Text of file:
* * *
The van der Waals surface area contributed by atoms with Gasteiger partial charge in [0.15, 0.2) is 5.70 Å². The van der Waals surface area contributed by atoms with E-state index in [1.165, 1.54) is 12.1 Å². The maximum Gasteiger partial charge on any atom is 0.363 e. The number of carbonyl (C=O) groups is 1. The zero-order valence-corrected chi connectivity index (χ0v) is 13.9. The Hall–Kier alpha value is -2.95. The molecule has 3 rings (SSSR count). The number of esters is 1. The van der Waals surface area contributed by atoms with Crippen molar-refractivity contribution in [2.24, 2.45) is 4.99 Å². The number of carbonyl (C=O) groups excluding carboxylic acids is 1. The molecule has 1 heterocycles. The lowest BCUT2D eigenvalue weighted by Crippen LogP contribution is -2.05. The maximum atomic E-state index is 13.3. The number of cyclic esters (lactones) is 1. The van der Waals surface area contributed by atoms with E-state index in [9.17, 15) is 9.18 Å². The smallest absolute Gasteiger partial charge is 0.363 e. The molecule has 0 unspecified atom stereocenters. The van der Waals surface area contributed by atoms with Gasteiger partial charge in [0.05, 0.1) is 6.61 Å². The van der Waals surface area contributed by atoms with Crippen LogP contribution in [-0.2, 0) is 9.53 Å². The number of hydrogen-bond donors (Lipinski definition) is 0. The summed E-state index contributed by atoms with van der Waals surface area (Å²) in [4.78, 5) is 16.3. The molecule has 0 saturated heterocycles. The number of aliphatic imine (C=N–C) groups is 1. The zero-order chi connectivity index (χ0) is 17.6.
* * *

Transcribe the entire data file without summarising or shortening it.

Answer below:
The van der Waals surface area contributed by atoms with Gasteiger partial charge in [0.15, 0.2) is 5.70 Å². The van der Waals surface area contributed by atoms with E-state index in [1.165, 1.54) is 12.1 Å². The maximum Gasteiger partial charge on any atom is 0.363 e. The number of carbonyl (C=O) groups is 1. The zero-order valence-corrected chi connectivity index (χ0v) is 13.9. The Hall–Kier alpha value is -2.95. The molecule has 3 rings (SSSR count). The number of esters is 1. The van der Waals surface area contributed by atoms with Crippen molar-refractivity contribution in [2.24, 2.45) is 4.99 Å². The number of carbonyl (C=O) groups excluding carboxylic acids is 1. The molecule has 1 heterocycles. The lowest BCUT2D eigenvalue weighted by Crippen LogP contribution is -2.05. The maximum atomic E-state index is 13.3. The number of cyclic esters (lactones) is 1. The van der Waals surface area contributed by atoms with E-state index in [9.17, 15) is 9.18 Å². The smallest absolute Gasteiger partial charge is 0.363 e. The molecule has 0 unspecified atom stereocenters. The van der Waals surface area contributed by atoms with Gasteiger partial charge in [0.05, 0.1) is 6.61 Å². The van der Waals surface area contributed by atoms with Crippen LogP contribution in [-0.2, 0) is 9.53 Å². The number of hydrogen-bond donors (Lipinski definition) is 0. The summed E-state index contributed by atoms with van der Waals surface area (Å²) in [4.78, 5) is 16.3. The molecule has 0 saturated heterocycles. The number of aliphatic imine (C=N–C) groups is 1. The zero-order chi connectivity index (χ0) is 17.6.